More than 10,000 illegal Haitian migrants in the US
Radio Metropole and Loop Haiti in Port-au-Prince report:
Translated Summary: The US Department of Homeland Security revealed in its annual report that more than 10,000 Haitians live illegally in the United States. 10,558 Haitians who obtained a visa or a residence permit for the United States have never returned to Haiti, according to the report published for fiscal year 2017-2018. For the fiscal year, all the countries included in the report have a total of 628,799 people in the US in an irregular situation. Haiti occupies the 12th place (10,558), behind several developed countries including the United Kingdom, Brazil, China, France, Spain and Germany. Haitians and nationals of 14 other countries violate US migration laws by remaining in the US without authorization at the end of their residence permit or visa, for a total of more than 256,000 nationals (excluding Mexico and Canada). According to American legislators, mass deportations could destabilize the region, trigger a new wave of unauthorized immigration and jeopardize American foreign policy objectives. (10/08/2018)
Migration issues are at the forefront of our discourse, and this report highlights the challenges to America's immigration system that reach beyond the US-Mexico border. By monitoring news coming from affected communities—written and spoken in their mother tongue—decision makers are more informed, and better equiped to do their decision making.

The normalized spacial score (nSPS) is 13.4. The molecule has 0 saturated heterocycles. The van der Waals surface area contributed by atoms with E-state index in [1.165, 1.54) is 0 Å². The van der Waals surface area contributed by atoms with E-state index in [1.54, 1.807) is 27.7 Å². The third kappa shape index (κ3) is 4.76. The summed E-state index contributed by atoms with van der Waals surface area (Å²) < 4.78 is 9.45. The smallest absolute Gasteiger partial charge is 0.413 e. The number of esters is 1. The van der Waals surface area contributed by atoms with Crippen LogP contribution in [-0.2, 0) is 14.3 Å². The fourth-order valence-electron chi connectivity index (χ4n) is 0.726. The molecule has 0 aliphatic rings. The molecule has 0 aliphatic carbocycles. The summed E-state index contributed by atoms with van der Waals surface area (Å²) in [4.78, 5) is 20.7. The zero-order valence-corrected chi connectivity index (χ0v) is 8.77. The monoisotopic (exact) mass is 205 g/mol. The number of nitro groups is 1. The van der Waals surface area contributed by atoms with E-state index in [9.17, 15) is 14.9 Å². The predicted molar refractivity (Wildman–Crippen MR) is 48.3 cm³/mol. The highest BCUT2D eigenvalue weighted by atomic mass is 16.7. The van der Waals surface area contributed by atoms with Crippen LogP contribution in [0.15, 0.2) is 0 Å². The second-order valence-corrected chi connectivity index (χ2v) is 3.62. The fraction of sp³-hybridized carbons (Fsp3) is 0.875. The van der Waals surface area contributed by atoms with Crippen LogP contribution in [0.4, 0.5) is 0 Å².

In our opinion: Nicaraguans should keep TPS protection
Published by El Nuevo Herald, a Spanish source serving Miami and South Florida
Translated Summary: "In the face of the crisis in Nicaragua, the US House of Representatives approved last week a resolution drafted by Representative Ileana Ros-Lehtinen, who condemns the violence in the Central American country and is asking for sanctions against individuals linked to the government of President Daniel Ortega. Ros-Lehtinen also highlighted another problem that the crisis has aggravated. “If we are going to say that the situation in Nicaragua is terrible, then why are we going to deport so many Nicaraguans when we are saying that the country is in political chaos?" she asked. She is right. Nicaragua has suffered the worst political crisis with a heavy dose of violence since the rebellion that toppled dictator Anastasio Somoza in 1979. The last thing that Nicaraguans who had TPS need is to be sent back to a country afflicted by months of violent confrontations and a weakened economy. TPS must be maintained for Nicaraguans."